Choose Your Future, A Series to Save Newfound Lake
Part 5: Low-Impact Development — a Smarter Way to Accommodate Growth
by Boyd Smith, Newfound Lake Region Association Executive Director
This is your land and water – to protect what you love you have to take an active part. This fifth installment of the Newfound Lake Region Association’s (NLRA’s) Choose Your Future series discusses one of the critical tools to maintain environmental quality and economic health: low-impact development.
Whatever your opinion about development, growth in the Newfound region is occurring and will continue to do so. From 2000 to 2015, Newfound added housing at a rate of 1.6% per year vs. the State average of 1% per year, for a total of about 850 new homes. From 2010 to 2015, when growth slowed, Alexandria and Hebron continued to add new homes faster than the State average.
Roughly 38% of Newfound’s land is considered developable. Using historical growth patterns, existing road networks, and a 1% average growth rate, the watershed could see roughly 1,000 more houses by 2025. This does not include potential impacts from seasonal homes shifting to year-round use, or a new State law allowing the creation of accessory dwelling units (ADUs, or “in-law” apartments).
To accommodate growth while protecting our shared environment, the NLRA recommends low-impact development (LID), which works in harmony with the natural landscape. Taking a “good neighbor” approach to keep your impacts on your own property, LID economically and effectively controls runoff, noise, light, and appearance. LID methods include rain gardens and porous surfaces that return rain and snowmelt to your well; vegetated buffers that filter runoff and provide privacy; “dark sky” lighting so we can see the stars; and earth-tone exteriors that blend with the surrounding landscape.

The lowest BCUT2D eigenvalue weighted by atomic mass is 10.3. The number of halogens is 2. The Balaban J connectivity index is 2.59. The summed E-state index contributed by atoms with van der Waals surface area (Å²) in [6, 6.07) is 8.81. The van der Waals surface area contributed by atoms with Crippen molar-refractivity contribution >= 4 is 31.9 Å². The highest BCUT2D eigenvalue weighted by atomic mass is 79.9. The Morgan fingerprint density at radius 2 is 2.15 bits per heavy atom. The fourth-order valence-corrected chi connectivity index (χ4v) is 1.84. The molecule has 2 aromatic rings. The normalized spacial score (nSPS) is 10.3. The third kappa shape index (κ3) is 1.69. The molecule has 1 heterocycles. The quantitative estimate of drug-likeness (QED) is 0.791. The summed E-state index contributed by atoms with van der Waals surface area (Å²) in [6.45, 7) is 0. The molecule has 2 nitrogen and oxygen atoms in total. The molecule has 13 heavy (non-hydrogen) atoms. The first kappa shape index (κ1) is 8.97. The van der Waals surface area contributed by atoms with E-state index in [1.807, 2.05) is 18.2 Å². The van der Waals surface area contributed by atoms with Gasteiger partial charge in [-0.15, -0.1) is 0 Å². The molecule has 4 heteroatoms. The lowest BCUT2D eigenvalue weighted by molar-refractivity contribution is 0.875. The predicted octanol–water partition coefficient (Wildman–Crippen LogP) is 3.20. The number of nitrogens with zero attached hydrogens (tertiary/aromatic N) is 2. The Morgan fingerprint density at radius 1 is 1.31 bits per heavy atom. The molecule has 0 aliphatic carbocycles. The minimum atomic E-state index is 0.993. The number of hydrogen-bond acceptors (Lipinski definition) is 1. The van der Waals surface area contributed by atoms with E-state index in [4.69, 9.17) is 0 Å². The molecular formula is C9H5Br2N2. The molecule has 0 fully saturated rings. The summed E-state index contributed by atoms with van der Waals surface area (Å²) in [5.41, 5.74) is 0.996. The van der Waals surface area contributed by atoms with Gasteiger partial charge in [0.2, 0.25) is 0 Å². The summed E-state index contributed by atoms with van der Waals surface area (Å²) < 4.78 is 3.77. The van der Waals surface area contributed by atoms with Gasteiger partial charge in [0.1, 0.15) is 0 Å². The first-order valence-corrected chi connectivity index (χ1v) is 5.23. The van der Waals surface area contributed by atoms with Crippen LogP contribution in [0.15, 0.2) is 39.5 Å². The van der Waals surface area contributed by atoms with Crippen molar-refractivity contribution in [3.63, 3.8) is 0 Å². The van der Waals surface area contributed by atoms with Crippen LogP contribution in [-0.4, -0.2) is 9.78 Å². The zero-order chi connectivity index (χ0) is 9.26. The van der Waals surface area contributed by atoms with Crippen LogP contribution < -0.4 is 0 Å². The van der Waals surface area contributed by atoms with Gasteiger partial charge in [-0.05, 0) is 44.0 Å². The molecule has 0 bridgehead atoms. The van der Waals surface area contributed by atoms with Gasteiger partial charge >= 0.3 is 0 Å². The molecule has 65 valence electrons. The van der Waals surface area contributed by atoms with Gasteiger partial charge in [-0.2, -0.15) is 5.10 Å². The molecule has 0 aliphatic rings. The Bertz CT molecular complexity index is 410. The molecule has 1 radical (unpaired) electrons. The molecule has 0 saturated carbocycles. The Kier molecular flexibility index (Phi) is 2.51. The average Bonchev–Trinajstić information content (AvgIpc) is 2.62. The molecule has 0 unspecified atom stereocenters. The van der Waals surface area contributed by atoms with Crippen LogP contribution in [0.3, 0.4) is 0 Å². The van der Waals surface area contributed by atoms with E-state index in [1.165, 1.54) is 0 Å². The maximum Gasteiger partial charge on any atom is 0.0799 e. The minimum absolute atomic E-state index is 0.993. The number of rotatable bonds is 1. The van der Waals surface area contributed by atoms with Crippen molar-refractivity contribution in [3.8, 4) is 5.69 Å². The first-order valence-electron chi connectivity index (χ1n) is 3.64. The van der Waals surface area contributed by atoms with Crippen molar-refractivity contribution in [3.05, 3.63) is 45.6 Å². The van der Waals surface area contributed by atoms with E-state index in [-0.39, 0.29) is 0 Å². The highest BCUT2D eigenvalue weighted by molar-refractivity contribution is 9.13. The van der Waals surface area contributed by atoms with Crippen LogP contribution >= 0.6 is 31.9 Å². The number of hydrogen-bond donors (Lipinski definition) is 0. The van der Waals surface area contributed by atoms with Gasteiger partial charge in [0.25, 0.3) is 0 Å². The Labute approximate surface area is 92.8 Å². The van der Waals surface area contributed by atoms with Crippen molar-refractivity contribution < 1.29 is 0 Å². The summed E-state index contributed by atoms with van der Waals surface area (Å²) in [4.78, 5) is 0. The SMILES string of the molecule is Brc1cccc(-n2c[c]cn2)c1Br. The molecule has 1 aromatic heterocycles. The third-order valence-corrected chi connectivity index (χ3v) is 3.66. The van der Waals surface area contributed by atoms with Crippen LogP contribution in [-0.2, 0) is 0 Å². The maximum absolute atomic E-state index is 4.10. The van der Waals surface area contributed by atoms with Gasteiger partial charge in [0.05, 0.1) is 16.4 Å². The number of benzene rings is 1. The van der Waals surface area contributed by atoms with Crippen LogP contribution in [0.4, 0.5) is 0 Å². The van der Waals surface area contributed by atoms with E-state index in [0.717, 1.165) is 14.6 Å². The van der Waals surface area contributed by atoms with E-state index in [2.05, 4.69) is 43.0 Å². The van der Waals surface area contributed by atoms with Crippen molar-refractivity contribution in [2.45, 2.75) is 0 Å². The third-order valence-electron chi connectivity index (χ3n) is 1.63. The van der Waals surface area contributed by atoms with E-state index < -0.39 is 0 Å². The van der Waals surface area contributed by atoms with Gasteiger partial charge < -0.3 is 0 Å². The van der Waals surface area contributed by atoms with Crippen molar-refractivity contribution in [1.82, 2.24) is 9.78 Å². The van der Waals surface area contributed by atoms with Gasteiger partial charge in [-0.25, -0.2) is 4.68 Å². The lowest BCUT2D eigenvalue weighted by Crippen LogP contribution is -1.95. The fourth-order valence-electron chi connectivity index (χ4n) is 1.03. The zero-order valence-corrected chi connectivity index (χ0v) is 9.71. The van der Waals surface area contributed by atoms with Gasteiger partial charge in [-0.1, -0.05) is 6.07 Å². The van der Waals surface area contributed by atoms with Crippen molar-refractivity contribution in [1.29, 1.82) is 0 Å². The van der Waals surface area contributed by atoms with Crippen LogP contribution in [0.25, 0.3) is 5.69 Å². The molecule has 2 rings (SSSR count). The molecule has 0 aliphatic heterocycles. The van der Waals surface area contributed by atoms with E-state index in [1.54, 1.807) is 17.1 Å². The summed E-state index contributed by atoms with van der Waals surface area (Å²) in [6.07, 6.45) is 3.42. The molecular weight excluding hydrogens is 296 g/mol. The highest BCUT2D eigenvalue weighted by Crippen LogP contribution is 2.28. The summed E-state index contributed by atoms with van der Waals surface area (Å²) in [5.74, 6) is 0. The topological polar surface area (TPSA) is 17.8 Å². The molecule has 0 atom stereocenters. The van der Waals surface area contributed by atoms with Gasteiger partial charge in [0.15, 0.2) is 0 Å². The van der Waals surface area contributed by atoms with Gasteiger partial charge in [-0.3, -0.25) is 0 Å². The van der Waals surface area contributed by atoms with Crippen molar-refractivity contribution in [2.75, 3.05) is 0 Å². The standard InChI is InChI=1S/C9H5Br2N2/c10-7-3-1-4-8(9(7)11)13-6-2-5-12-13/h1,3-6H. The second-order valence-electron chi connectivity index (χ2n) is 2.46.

Not only are LID methods increasingly common, they are natural, low-cost and low-maintenance ways to add value to your property and your community. The NLRA is currently providing free LID stormwater management services through our Newfound Youth Conservation Corps. We will also be working with watershed towns on model LID regulations in advance of March 2018 Town meetings. Ask your contractors about how LID can be applied to your property and future projects.
If you want to learn more about land conservation, natural resources and planning from some of the region’s most qualified and personable experts, come to one or more of the following meetings (all start at 7:00 pm):
- June 28, Groton (Town Office, North Groton Rd.)
- July 19, Alexandria (Town Office, Washburn Rd.)
- July 26, Bristol (Town Office, Lake St.)
Hebron and Bridgewater have held meetings, but similar information will be presented on the remaining dates.